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Over the last year we’ve been doing lots of consultation and finding out more about how we can support change-makers on their quest to do good.

There were all the usual requests for more funding, training, and peer mentoring but the most requested element of support was related to making connections.

I’ve been mulling over this and have realised how important it is to have strong networks.

It’s not just about having strength in numbers from a lobbying perspective, it’s also about being part of a community that supports each other. It’s about being able to look up after a hard day at work, knowing other people are battling as hard as you are to make a difference.

What is the Challenge with Networking?

The challenge is: networks take years to develop and even longer to result in meaningful relationships. So how can we kick-start this?

It’s obvious. We need to take some lessons from our friends in the commercial business sector. We need to start networking professionally. That means investing time and energy to get out there and meet other like-minded people. Yes, that means taking a step back from the PC screen!

To help coax you out of your comfort zone, I wanted to share a few reasons why networking is even more important in the purpose-led sector…

The Importance of Networking in the Purpose-Led Sector

1.) Ethical supply chains: we all have to buy stuff, but are you making your money do as much good as it can? Or are you going to Amazon? 😫 By networking, you can find ethical suppliers, perhaps even social enterprises, in your local area. To give you an example of some social enterprise suppliers: gardening services, T-Shirt printing and catering.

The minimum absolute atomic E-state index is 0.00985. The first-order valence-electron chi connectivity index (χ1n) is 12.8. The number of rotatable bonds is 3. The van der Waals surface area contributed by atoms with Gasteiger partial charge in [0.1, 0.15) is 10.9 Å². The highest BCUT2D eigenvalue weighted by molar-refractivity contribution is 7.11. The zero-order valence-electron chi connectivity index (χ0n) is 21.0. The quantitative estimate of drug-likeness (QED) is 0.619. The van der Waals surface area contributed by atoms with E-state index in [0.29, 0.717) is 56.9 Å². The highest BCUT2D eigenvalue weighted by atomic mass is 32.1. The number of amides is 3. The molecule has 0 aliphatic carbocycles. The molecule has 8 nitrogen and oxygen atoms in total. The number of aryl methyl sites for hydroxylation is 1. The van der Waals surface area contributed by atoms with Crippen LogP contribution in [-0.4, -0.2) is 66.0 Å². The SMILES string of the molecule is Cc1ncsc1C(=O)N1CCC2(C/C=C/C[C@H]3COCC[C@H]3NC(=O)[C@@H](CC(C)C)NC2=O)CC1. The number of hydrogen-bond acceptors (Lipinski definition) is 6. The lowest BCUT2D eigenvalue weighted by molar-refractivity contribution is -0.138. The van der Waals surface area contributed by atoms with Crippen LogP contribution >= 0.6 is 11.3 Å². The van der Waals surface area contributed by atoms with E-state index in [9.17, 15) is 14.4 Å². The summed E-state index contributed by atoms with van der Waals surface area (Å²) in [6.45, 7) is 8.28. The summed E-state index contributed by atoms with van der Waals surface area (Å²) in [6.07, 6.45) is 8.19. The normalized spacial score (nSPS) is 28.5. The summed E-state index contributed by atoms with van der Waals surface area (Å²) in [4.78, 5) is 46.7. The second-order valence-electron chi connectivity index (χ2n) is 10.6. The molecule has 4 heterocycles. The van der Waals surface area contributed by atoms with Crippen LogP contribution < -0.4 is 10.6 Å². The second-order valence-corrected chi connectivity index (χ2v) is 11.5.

2.) Collaboration: we all ‘toot the toot’ of collaboration but are we really doing everything we can to work together? By networking, you are finding new ways to work with other organisations, extending the reach of your own social mission. For example, mental health craft organisations working with community allotments. Two activities that beautifully blend to add value.

3.) Mental health & wellbeing: From my experience Change-makers are the most hard working and outwardly-resilient people… this can however be a lonely place as everyone is focusing so hard on the mission. By networking you meet likeminded people and can build a genuine support network around you.

4.) Keeping up: so often I hear people in the community say “there’s nothing for young people or there’s no sense of community” etc etc. Quite often these statements couldn’t be more wrong, there is lots going on, it’s just not being communicated as thoroughly as it could be. By connecting with others, you are helping to increase that rich picture of social action and positive change. It’s important people know about what you do and vice versa.

Recently I heard Jeni from NetKno speak about the importance of not ‘staying in our lanes’ but connecting with really different organisations and individuals so that true innovation can occur. I love this idea! Just think for a moment, what could happen for your organisation if you took a step out of your existing lane.

Social Enterprise Day

On 17th November, it’s Social Enterprise Day. As such we’re hosting our first ever networking session. If you’d like to step out of your lane and connect with other like-minded people, book a ticket! You don’t have to be a social enterprise to attend.

We know networking can be awkward, so we’ve engaged Jeni to facilitate activities to ensure you get new contacts and people leave knowing all about you and your organisation.

To take this one step further, we’ve also got the fabulous Flamingo Heights team who will be recording 60 second interviews with participants for us to help get your organisation more connected online.

Now that you’ve read about the importance of networking, book your ticket here.

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